By LP Hastings
By Michael Goldstein
By R. Scott Moxley
By Gustavo Arellano
By Gustavo Arellano
By Matt Coker
By Nick Schou
By Bethania Palma Markus
No. 51: House of Tiki
Why do the folk of my generation love their tiki so damn much? Is it the pull of our ancestors—our grandparents in the day inviting one another over to "bend an elbow"—in their Sansabelt slacks? Is it the fruity drinks for which one is bending said elbow? Is it just our land of eternal summer? Or is it the Bradys and their tiki-threatened vacation in mysterious and exotic Hawaii? I figure it's the Bradys. And King Kukulele. (He plays songs about science.) And then? We drink! 1860 Newport Blvd., Costa Mesa (949) 642-8454.
I beg to differ! Remember tiki? That was a weird six months. Yeah, it's not quite our thing (hanging shit on the walls makes us think of Outback Steakhouse) but tiki is rather chic—albeit a poor excuse to serve bad Chinese food—and this place is where you buy all the accoutrements to turn your crappy Houchen condo into a little grass shack on the beach. There's a joke in here somewhere—I can feel it. (Theo Douglas)
I beg to differ! A cousin of my brother's friend claims he knows a guy who has a 'Nam flashback anytime anybody even mentions bamboo or wicker: even Register sports columnist Mark Whicker. (Dave Wielenga)
No. 72: Anaheim's public art
Brea gets accolades for its kitschy statues, Costa Mesa attracts famous artists to sculpt statues and gardens, and Laguna Beach draws in the Iowans to take pictures of too many Wyland dolphin paintings, but it's Anaheim that has the county's finest collection of murals. St. Catherine Military Academy boasts a gold leaf Byzantine-style mural outside its chapel (painted in 1959) that depicts an all-star cast of scholars from all faiths—the Jewish Maimonides, the Muslim Averroes, Socrates and Plato, Hammurabi, even a stray pharaoh—opposite Old Testament prophets, as Adam and Eve stand to the side in agony. The Washington Mutual on the corner of Harbor Boulevard and Lincoln Avenue features a massive stained glass panorama of early Anaheim, and another mural of Anaheim pioneers on the outside. These murals pale, however, to the scope of Memories of the Past and Images of the Present, a sprawling Emigdio Vasquez-designed mural on the outside wall of Anaheim's Ibero America Market documenting Mexican history from the Aztecs to Chicano Power. Visit this one before the others: time and limited city funds are eating away at the paint. St. Catherine Military Academy, 215 N. Harbor Blvd., Anaheim, (714) 772-1363; www.stcatherinesmilitary.com; Ibero America Market, 327 S. Lemon St., Anaheim, (714) 635-5500.
I beg to differ! Brea does not get accolades for its kitschy sculptures. Brea gets mocked for its kitschy sculptures. You ever seen the one of the rhythmic gymnast? Nobody likes it and nobody will—it's almost as bad as the mortifying new fuchsia and violet cutouts of kids recently unveiled at South Coast Repertory.) What's more, this stuff is mandated by the city and then approved by committee. And it shows. (Rebecca Schoenkopf)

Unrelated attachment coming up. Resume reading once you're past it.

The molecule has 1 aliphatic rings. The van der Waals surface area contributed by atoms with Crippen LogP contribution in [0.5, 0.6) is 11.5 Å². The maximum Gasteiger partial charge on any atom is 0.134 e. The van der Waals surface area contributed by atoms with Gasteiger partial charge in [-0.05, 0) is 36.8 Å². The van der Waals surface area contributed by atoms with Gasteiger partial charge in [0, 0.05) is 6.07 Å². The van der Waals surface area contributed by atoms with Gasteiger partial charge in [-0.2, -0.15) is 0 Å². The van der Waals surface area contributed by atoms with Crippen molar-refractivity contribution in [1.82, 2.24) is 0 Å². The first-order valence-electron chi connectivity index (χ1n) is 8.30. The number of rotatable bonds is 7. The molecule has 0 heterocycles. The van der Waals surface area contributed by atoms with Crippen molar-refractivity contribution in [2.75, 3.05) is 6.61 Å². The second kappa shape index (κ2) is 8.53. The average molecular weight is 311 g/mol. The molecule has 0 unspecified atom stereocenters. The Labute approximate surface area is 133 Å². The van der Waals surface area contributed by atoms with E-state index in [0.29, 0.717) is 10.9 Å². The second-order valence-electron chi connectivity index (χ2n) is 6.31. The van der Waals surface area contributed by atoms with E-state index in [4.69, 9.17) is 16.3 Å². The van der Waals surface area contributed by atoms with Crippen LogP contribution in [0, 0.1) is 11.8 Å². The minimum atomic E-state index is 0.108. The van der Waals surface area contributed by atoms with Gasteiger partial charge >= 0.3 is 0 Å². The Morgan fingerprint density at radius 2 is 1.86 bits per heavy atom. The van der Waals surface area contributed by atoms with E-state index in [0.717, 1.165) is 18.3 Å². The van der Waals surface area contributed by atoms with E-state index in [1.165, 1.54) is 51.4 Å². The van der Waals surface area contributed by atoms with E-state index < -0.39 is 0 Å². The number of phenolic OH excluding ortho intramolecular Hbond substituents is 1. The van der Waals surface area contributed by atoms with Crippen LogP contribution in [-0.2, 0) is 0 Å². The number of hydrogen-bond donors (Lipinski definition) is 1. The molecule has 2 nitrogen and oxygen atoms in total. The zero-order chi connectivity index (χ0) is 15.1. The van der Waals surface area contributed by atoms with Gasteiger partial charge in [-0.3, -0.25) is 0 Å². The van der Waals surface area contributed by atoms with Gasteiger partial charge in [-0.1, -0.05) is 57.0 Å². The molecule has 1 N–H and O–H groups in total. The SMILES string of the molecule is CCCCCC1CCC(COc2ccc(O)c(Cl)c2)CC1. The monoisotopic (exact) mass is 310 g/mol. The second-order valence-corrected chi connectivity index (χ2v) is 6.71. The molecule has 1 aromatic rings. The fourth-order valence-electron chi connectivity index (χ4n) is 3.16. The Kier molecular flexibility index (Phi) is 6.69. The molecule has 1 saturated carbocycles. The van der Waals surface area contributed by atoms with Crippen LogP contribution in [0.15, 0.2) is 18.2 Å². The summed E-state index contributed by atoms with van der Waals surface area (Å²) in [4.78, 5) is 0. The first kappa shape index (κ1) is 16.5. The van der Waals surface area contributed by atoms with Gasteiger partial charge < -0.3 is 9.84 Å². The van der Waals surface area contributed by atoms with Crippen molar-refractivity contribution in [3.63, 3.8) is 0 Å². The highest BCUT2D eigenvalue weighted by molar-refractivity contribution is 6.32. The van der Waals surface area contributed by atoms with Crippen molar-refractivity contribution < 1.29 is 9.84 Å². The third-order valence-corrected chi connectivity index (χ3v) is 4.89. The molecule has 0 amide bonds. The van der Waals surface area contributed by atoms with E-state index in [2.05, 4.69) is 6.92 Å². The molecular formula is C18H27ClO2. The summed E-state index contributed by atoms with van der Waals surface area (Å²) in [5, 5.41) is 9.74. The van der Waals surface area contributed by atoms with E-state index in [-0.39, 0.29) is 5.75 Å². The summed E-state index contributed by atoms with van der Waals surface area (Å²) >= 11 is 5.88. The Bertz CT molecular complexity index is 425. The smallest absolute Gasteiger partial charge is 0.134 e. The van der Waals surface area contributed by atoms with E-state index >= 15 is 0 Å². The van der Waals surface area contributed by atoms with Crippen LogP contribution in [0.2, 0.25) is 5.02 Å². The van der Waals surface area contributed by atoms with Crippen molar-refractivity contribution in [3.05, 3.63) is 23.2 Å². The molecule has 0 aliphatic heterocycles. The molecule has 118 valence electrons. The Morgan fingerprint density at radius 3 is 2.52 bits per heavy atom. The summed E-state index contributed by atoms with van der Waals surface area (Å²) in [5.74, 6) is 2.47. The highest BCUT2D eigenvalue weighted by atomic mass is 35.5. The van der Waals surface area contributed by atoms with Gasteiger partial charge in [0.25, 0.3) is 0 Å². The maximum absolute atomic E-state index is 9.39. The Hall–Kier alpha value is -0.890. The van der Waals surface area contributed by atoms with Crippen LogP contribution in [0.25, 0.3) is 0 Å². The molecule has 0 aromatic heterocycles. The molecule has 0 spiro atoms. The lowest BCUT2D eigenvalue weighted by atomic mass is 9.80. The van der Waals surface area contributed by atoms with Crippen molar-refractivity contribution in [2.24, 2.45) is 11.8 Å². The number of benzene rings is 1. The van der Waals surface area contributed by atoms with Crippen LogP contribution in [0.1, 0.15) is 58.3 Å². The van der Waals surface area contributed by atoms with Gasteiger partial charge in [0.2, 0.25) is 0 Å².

No. 73: Coach Mike Marrujo
The lowest profile coaching legend in the OC—usually lost in the shadows cast by Bruce Rollinson of Mater Dei, John Barnes of Los Alamitos and Mission Viejo madman Bob Johnson—Marrujo and his football teams at Valencia High have missed the playoffs only once in his 25 years at the Placentia school. His Tigers have won three CIF titles, 12 league championships and 214 games, making Marrujo one of only four Orange County prep football coaches to ever break the 200-victory mark. Watch the Valencia Tigers play at Bradford Stadium, 18042 Bradford Ave., Placentia, (714) 628-4300.
No. 74: Chone Figgins
Sure, Vlad Guerrero gets all the ink by consistently putting up MVP numbers and all, but no other player better typifies the do-or-die [now dead] Angels of Anaheim (fuck that LA shit) than the little sparkplug that manager Mike Scioscia can plug into any defensive position on the field—whether it's at either of the base-coaching boxes, or umping third base, or selling concessions or parking your car and definitely providing better color commentary on TV than you-know-who, you can tell Figgy possesses the spirit of Halo baseball whenever he's on the field because most of the field winds up on him long before the seventh inning stretch. At the plate, he can walk, bunt or hit himself on. Once on base, he's a threat to go. And he's one of the few Angels with enough speed to reach home from first base on a single: he made spectacular plays in the field—and, okay, too many errors—that kept the Angels in the race until their fateful, final meeting with Texas. They say a Most Valuable Player is the one who can make a bad team good, and a good team great. That Figgins had a bad season compared to recent winning ones shows the reverse is also true: his misfortunes mirrored his team's own. That may lead to some trade talk in the off-season, but general manager Bill Stoneman ought to reconsider lest he be the one who let Chone get away to bedevil the Angels for another team. Dude is nails.
I completely agree! Fucking love me some Chone, man (properly pronounced choh-nee to sound like Mexican underwear, because it's funnier that way). (Rebecca Chone-kopf)
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